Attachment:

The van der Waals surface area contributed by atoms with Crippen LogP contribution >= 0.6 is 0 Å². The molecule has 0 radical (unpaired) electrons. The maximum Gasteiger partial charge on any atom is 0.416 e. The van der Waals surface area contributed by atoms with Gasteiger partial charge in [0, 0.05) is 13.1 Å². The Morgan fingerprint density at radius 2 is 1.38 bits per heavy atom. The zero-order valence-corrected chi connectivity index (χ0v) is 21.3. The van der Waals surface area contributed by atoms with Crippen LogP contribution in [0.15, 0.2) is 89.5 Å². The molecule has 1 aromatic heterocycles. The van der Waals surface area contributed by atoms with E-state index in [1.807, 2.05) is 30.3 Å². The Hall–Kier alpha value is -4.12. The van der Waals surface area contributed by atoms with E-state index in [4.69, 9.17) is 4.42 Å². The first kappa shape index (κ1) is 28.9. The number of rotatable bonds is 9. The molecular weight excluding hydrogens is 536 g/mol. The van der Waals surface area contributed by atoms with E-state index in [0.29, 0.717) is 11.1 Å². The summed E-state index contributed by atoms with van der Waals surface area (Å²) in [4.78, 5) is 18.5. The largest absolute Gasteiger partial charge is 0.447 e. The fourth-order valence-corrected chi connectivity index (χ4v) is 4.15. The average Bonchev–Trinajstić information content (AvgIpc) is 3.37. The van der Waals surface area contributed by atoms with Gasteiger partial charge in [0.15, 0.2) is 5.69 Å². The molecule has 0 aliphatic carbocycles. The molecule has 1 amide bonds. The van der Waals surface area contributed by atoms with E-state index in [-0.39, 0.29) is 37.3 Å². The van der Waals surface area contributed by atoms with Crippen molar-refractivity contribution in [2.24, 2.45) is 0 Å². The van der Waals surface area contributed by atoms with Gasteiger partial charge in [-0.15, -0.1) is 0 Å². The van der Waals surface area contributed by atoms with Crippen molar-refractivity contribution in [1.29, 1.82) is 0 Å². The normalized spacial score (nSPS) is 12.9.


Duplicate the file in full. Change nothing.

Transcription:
The van der Waals surface area contributed by atoms with Crippen LogP contribution >= 0.6 is 0 Å². The molecule has 0 radical (unpaired) electrons. The maximum Gasteiger partial charge on any atom is 0.416 e. The van der Waals surface area contributed by atoms with Gasteiger partial charge in [0, 0.05) is 13.1 Å². The Morgan fingerprint density at radius 2 is 1.38 bits per heavy atom. The zero-order valence-corrected chi connectivity index (χ0v) is 21.3. The van der Waals surface area contributed by atoms with Crippen LogP contribution in [0.15, 0.2) is 89.5 Å². The molecule has 1 aromatic heterocycles. The van der Waals surface area contributed by atoms with E-state index in [1.807, 2.05) is 30.3 Å². The Hall–Kier alpha value is -4.12. The van der Waals surface area contributed by atoms with E-state index in [4.69, 9.17) is 4.42 Å². The first kappa shape index (κ1) is 28.9. The number of rotatable bonds is 9. The molecular weight excluding hydrogens is 536 g/mol. The van der Waals surface area contributed by atoms with E-state index in [0.29, 0.717) is 11.1 Å². The summed E-state index contributed by atoms with van der Waals surface area (Å²) in [4.78, 5) is 18.5. The largest absolute Gasteiger partial charge is 0.447 e. The fourth-order valence-corrected chi connectivity index (χ4v) is 4.15. The average Bonchev–Trinajstić information content (AvgIpc) is 3.37. The van der Waals surface area contributed by atoms with Gasteiger partial charge in [0.15, 0.2) is 5.69 Å². The molecule has 0 aliphatic carbocycles. The molecule has 1 amide bonds. The van der Waals surface area contributed by atoms with E-state index in [-0.39, 0.29) is 37.3 Å². The van der Waals surface area contributed by atoms with Crippen molar-refractivity contribution in [2.24, 2.45) is 0 Å². The van der Waals surface area contributed by atoms with Gasteiger partial charge in [-0.15, -0.1) is 0 Å². The van der Waals surface area contributed by atoms with Crippen molar-refractivity contribution in [1.29, 1.82) is 0 Å². The normalized spacial score (nSPS) is 12.9.